Remember the organic food post I wrote, “The Privilege of Prioritizing Organic Food“? It was about a jarring experience I had at a local New Year’s retreat, after another attendee asked for advice about eating nutritiously on a budget, only to be rebuffed.
That post generated a lot of discussion; many of you were hungry (heh) for more information, especially practical tips like the ones we didn’t get at the retreat that inspired my essay. Well, get out your grocery lists–I just found a handy chart at LearnVest that may help you choose how and when to go organic. Additionally, there are these two useful suggestions:
* Think Skin: When in doubt, organic is the safer bet for produce with edible skins (like apples and grapes). Most exceptions in the chart above are for produce that has fewer natural pests and therefore tends to be farmed with fewer pesticides.
* Meat: If you have to prioritize your organic budget anywhere, animal and animal products are the best investment, because of the higher risk of contamination in cooking. Antibiotic-free is the most important designation to look for in meats, though ideally you want it all–free range and pasture fed. A huge percentage of the contaminants are found in the fat, so if you must go non-organic, keep it lean (i.e. chicken breasts rather than thighs).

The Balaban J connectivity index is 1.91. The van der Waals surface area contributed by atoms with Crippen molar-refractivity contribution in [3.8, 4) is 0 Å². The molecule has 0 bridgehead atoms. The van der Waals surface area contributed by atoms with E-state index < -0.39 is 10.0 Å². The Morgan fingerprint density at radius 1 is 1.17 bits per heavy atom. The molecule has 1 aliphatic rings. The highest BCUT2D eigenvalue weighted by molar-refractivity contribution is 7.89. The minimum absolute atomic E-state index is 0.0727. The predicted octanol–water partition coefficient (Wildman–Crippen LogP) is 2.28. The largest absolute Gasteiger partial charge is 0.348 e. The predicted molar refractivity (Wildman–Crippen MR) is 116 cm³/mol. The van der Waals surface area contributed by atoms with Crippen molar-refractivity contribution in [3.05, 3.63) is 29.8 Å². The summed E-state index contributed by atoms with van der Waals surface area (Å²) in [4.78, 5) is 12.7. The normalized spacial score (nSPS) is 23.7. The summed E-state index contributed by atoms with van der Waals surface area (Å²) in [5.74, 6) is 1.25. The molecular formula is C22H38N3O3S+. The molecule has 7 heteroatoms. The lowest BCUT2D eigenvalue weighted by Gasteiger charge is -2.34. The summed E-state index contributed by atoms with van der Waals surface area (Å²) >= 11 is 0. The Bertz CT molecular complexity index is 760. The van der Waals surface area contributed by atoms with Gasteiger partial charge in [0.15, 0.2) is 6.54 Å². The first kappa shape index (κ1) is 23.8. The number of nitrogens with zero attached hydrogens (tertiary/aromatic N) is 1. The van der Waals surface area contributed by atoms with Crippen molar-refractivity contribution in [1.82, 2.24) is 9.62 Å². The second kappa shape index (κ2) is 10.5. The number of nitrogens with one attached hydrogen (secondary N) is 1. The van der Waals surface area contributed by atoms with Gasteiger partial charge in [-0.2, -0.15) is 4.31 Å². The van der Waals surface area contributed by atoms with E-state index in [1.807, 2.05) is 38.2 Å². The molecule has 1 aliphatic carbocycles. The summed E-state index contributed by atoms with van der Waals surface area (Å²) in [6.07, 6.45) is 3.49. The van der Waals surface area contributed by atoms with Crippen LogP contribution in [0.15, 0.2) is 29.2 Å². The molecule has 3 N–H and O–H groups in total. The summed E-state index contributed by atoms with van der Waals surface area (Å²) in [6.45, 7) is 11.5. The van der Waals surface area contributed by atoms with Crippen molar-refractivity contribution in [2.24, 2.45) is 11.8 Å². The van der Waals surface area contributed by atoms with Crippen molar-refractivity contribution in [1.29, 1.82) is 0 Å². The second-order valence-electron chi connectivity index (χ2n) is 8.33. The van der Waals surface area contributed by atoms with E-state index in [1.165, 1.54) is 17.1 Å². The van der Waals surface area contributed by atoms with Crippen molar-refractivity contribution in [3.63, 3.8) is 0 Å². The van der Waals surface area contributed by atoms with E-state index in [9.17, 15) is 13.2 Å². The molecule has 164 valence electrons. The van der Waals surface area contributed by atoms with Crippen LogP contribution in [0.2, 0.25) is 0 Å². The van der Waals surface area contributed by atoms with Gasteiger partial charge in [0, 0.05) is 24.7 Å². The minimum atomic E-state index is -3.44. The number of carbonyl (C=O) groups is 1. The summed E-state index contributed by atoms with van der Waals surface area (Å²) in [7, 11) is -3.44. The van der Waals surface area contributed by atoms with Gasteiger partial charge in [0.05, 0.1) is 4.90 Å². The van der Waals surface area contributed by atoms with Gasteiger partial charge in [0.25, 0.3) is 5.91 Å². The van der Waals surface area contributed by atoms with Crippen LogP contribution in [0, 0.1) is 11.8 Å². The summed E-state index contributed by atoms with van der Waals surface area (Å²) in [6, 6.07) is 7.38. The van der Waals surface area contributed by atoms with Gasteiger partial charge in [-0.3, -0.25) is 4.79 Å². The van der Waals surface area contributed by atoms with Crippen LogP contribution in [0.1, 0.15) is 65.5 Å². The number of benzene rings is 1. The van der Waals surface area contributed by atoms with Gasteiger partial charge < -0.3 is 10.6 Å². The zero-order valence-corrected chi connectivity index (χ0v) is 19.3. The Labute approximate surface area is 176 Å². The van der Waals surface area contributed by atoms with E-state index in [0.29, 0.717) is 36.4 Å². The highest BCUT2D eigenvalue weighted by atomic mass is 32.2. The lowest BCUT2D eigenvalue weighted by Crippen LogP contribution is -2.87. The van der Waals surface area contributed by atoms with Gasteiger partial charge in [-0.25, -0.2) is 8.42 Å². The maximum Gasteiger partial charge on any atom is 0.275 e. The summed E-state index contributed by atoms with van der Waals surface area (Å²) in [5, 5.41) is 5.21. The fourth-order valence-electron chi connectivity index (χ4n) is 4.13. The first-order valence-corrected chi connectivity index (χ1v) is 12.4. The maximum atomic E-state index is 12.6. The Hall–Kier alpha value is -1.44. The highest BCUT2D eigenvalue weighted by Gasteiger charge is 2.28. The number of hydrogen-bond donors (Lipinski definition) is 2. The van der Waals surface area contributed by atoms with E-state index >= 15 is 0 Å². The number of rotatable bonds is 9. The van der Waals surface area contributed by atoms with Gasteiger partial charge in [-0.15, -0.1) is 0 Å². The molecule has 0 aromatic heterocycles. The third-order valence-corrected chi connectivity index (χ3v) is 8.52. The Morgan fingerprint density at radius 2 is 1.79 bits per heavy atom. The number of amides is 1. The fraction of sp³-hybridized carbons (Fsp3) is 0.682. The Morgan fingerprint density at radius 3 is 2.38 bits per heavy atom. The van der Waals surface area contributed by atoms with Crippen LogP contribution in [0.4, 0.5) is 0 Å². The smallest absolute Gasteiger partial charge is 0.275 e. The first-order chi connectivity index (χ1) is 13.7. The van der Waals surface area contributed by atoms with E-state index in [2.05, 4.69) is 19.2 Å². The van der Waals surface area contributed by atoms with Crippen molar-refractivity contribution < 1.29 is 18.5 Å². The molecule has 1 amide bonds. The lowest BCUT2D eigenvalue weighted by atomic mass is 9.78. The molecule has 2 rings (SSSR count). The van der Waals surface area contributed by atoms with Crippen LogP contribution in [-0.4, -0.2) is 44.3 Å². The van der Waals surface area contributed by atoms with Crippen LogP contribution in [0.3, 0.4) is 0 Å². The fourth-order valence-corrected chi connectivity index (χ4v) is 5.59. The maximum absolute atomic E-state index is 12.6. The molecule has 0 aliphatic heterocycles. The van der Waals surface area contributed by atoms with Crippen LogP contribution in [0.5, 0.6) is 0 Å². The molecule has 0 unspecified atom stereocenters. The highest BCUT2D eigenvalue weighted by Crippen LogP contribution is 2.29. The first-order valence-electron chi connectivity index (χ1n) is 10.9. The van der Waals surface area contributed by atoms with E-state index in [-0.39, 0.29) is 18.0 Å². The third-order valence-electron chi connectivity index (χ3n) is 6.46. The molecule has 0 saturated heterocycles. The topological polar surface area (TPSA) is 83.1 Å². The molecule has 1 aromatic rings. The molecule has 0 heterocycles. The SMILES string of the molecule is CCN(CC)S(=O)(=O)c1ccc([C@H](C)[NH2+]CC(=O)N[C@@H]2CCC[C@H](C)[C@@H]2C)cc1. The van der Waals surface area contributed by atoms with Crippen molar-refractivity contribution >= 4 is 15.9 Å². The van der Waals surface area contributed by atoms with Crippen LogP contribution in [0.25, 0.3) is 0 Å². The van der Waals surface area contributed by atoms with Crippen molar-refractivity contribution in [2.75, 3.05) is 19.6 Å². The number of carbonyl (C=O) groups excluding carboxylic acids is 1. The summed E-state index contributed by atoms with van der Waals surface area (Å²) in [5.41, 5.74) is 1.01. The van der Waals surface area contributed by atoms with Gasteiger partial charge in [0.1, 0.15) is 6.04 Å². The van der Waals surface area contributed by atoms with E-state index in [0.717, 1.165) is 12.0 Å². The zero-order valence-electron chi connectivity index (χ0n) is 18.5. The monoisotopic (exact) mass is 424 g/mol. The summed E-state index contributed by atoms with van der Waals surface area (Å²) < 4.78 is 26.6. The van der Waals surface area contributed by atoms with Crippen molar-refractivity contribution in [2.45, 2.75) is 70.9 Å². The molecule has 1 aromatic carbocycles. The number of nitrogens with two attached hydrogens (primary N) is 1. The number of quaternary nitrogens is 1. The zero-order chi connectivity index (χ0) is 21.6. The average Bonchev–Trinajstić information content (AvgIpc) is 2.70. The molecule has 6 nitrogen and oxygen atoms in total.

If you know of similar charts, links or resources, please share them!
One DCentric reader sent me a Facebook message with the following, helpful advice:
One useful tip is that many local farmers follow organic practices but aren’t officially organic. This is because the rules for organic certification favor large producers and make it all but impossible for small producers to meet the qualifications. Buying from small producers through a farmer’s market can mean getting organic produce without the organic markup. Or if you can afford to put up a few hundred bucks ahead of time (say, with your tax refund), join a CSA and enjoy months of paid-for organic goodies.
In D.C., FRESHFARM Markets accept Food Stamps and in some cases, double them:
It’s important to FRESHFARM Markets that local and fresh produce is available to all people, regardless of income. …At FRESHFARM Markets that accept EBT/Food Stamps/SNAP (H Street NE, Health and Human Services, By the White House, Silver Spring and Annapolis) we offer a Double Dollars incentive to Food Stamp, WIC “Get Fresh” and Senior FMNP customers to increase their buying power.
Oh…and about Facebook: please feel free to share these tips on our wall! We’d love to hear from you.